In this note we discuss a number of the key themes in the video games sector, such as consoles, cloud gaming and the potential for lower platform fees.
We upgrade FY2 EPS for Frontier Developments and Team17 by 4% and 13%. We downgrade Sumo’s by 5%, though this is due to D&A/share count and currently excludes its recent not-yet-closed acquisition. Frontier, Keywords Studios, and Team17 have had unprecedented equity performances during the pandemic and we will review our target prices and recommendations in due course. The UK names are on 22x NTM EV/EBITDA just below two-year highs.
Industry is booming
It goes without saying that video gaming is bigger now than it was before Covid19. The UK games market was valued at £5.4bn in 2019, down -4.8% YoY, and this trend continued into 2020. However, according to Cardlytics, UK games sales jumped 70%+ during lockdown (mid-March to start of July). In the US, spending in 2Q 20 was up 30% YoY and up 7% QoQ to US$11.6bn, according to NPD. Whilst some momentum slowed in June, play still remains high. The current estimate for the global market in 2021 is US$196bn, according to Newzoo, but we wouldn’t be surprised if there was an upgrade. Although we believe the video games sector will benefit from the lockdown and the Covid-19 environment overall in the long run, the size of the impact is less obvious.
The ‘walled garden’ battle
Epic dropped the gauntlet back in August when it intentionally broke Apple’s rules for its App Store and now we are on the path to potentially both lower commission rates (industry standard c.30%) and the possibility of more power to content owners vs platforms by breaking the control the latter have over content access.
A reminder that the industry is still in its infancy
Video gaming is the largest entertainment sector in the world (US$149bn in 2019). It continues to grow at a decent high single-digit rate, whilst technology (such as PC capability, mobile connectivity and cloud computing) continues to improve. This means investors should consider this sector seriously when allocating capital. Unlike traditional software companies, whose focus is often on upgrades to existing IP, these companies can release upwards of 10 games per year, in addition to upgrades. We believe there is more to come as the sector is relatively immature, albeit some games have reached the age of 50 or thereabouts (eg Pong). Tim Sweeney, founder/CEO of Epic Games, has been instrumental in driving change, including some of the initiatives at Fortnite.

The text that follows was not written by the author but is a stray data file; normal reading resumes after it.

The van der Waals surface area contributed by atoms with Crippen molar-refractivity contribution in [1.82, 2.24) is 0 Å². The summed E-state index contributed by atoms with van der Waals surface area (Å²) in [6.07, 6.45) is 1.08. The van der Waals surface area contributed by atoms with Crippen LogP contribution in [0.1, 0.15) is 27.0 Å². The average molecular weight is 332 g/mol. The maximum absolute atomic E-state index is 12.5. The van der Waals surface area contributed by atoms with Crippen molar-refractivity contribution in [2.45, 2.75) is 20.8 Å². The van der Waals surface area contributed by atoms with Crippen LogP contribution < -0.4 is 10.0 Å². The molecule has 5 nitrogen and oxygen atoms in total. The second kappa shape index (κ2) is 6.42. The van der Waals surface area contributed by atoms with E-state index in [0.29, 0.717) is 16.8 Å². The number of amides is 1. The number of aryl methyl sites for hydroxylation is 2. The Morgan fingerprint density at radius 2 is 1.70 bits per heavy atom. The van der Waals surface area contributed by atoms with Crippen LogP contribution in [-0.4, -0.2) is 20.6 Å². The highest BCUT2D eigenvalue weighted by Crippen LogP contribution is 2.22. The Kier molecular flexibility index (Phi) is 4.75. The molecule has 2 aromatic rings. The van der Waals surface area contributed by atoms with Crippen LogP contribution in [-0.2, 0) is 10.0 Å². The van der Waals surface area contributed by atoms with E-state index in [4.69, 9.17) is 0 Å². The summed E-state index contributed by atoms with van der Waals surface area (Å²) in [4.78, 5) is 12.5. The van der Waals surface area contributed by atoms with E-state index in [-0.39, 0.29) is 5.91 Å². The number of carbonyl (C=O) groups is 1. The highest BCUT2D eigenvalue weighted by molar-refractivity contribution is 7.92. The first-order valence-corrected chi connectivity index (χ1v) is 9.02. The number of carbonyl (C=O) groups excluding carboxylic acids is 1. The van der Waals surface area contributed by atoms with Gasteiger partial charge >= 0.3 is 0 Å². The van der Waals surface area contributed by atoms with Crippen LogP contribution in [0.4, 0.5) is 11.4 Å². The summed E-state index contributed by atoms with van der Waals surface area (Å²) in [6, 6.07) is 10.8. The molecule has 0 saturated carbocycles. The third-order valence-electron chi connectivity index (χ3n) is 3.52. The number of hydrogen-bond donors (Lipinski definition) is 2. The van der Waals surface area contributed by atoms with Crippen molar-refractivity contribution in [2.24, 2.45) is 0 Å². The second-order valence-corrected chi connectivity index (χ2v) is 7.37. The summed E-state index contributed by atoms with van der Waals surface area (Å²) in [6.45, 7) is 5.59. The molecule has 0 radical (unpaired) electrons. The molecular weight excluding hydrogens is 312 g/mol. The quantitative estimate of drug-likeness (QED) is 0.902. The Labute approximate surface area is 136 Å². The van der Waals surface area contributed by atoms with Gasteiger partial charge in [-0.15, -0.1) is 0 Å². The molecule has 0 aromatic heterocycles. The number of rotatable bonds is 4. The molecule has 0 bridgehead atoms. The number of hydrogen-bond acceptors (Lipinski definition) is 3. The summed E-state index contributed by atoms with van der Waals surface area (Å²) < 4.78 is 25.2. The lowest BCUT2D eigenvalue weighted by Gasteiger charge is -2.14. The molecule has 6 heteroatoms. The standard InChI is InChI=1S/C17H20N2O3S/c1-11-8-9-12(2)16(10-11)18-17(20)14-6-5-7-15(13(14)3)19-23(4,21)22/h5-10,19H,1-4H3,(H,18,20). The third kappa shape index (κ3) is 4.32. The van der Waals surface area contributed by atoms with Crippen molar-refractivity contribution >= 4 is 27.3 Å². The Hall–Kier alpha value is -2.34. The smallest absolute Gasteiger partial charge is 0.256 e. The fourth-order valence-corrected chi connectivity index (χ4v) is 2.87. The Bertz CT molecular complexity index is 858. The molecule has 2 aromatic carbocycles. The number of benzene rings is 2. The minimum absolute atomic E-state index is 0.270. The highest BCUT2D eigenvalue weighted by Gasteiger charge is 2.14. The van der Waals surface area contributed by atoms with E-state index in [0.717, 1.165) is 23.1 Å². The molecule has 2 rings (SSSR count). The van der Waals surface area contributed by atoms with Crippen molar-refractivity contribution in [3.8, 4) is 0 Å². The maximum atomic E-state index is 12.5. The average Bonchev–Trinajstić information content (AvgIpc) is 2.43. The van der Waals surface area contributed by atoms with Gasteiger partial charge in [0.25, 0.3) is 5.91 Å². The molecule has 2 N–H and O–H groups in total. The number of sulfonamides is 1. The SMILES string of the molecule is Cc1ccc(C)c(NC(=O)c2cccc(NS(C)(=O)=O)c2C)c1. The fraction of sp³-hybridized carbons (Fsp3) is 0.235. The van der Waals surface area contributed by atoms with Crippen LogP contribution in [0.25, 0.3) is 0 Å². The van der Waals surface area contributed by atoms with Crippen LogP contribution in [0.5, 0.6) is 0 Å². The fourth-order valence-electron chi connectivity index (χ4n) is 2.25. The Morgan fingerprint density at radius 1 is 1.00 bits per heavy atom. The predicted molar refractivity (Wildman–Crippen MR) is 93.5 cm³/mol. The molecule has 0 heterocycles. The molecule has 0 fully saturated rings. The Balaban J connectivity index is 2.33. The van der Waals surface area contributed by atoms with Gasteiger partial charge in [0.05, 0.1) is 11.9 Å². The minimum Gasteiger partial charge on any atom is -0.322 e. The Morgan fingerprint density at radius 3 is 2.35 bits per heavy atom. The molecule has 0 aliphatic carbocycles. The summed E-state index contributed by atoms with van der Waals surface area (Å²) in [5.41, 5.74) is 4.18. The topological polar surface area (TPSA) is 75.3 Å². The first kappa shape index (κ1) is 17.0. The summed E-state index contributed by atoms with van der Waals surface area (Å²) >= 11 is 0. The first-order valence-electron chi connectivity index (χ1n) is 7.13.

Cloud gaming will change everything, but when?
Cloud gaming promises to liberate current gamers from expensive and clunky hardware, and invite new gamers to play highly immersive games on any device. At a minimum, people will only need a fast and reliable internet connection and a screen. Not only will this benefit gamers, it will also benefit the game industry as a whole, accelerating its already rapid growth. It will be particularly beneficial for developers focused on high performance PCs and consoles. Their games, once limited to those who had access to top-end gaming tech, will now be accessible to the masses. The c.2bn smartphone gamers will also be up for grabs by the traditional console/PC developers, by enabling them to access high quality games on their screens too. This may give mobile developers the notice they need to up their game or risk losing their base. Nevertheless, we aren’t there yet.
FY20: Pushing through model changes
Following the strong FY20 results, we are updating our model. Revenue remains unchanged but FY21/FY22E EPS goes up by 14%/4%, respectively. We also introduce FY23 estimates for the first time. FY21 is looking strong, with two big updates for two of its existing franchises. FY22 will have its first F1 game release and the still-to-be-announced new global IP game. FY23 will have the second iteration of F1 and Warhammer: Age of Sigmar from the IP of Games Workshop#. We recognise the super strength of the equity since the beginning of March (140%) and we will review our target price in due course.
1H 20: Confirming model changes
Following the solid 1H 20 results, we are confirming our model changes made on the day. FY20 revenue increased by 4%, which flowed to an EBITDA upgrade of 4%, but increased D&A sees EPS increase by 1%. FY21 revenue went up by 8% and EBITDA up by 4%, but EPS comes down by 5%. These are before the upgrades that will come once the material acquisition of Pipeworks (announced same day) closes at end of October. Sumo is on 17x CY21 EBITDA versus the other UK names on 22x. As a result, along with the acquisition, we reiterate our Buy recommendation but will review our target price in due course.
1H 20: Confirming model changes
Following the strong 1H 20, we confirm our model changes. Our revenue for FY20 increased by 17%, which flowed through to an EBITDA upgrade of 20% and as a result, we see an EPS upgrade of 21%. For FY21 we are increasing revenue and EBITDA further still, with EPS going up by 13% overall. 2H 20 is heavily new release-weighted, including Neon Abyss, Worms Rumble and The Survivalists, and there remain some known unknowns such as the next generation consoles and the macro environment. We recognise the strength of the equity since the beginning of March (55%) and we will review our target price in due course.